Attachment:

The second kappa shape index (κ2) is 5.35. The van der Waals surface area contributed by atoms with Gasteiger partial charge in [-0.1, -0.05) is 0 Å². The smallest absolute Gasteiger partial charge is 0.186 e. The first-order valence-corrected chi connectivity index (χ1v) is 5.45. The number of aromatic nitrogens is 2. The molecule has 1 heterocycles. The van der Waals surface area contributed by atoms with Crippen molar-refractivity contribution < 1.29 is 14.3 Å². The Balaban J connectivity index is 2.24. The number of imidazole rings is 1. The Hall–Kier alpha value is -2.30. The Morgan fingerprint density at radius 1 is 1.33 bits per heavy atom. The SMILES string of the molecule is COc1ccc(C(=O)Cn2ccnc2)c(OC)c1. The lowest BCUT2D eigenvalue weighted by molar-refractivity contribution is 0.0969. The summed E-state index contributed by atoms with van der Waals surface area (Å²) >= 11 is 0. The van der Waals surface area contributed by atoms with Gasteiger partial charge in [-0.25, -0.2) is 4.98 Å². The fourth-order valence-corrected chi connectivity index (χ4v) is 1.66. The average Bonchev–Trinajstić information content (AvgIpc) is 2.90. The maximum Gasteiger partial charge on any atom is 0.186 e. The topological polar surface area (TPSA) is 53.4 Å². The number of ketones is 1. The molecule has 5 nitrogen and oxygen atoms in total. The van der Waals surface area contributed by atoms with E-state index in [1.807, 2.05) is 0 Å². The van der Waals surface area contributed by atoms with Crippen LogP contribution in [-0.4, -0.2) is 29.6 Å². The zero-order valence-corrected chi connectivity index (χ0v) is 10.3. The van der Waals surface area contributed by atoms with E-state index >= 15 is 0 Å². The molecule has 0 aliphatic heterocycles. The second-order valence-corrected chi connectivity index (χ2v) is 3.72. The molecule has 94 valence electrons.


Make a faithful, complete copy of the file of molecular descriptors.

The second kappa shape index (κ2) is 5.35. The van der Waals surface area contributed by atoms with Gasteiger partial charge in [-0.1, -0.05) is 0 Å². The smallest absolute Gasteiger partial charge is 0.186 e. The first-order valence-corrected chi connectivity index (χ1v) is 5.45. The number of aromatic nitrogens is 2. The molecule has 1 heterocycles. The van der Waals surface area contributed by atoms with Crippen molar-refractivity contribution < 1.29 is 14.3 Å². The Balaban J connectivity index is 2.24. The number of imidazole rings is 1. The Hall–Kier alpha value is -2.30. The Morgan fingerprint density at radius 1 is 1.33 bits per heavy atom. The SMILES string of the molecule is COc1ccc(C(=O)Cn2ccnc2)c(OC)c1. The lowest BCUT2D eigenvalue weighted by molar-refractivity contribution is 0.0969. The summed E-state index contributed by atoms with van der Waals surface area (Å²) >= 11 is 0. The van der Waals surface area contributed by atoms with Gasteiger partial charge in [-0.25, -0.2) is 4.98 Å². The fourth-order valence-corrected chi connectivity index (χ4v) is 1.66. The average Bonchev–Trinajstić information content (AvgIpc) is 2.90. The maximum Gasteiger partial charge on any atom is 0.186 e. The topological polar surface area (TPSA) is 53.4 Å². The number of ketones is 1. The molecule has 5 nitrogen and oxygen atoms in total. The van der Waals surface area contributed by atoms with E-state index in [1.807, 2.05) is 0 Å². The van der Waals surface area contributed by atoms with Crippen LogP contribution in [-0.4, -0.2) is 29.6 Å². The zero-order valence-corrected chi connectivity index (χ0v) is 10.3. The van der Waals surface area contributed by atoms with E-state index >= 15 is 0 Å². The molecule has 0 aliphatic heterocycles. The second-order valence-corrected chi connectivity index (χ2v) is 3.72. The molecule has 94 valence electrons.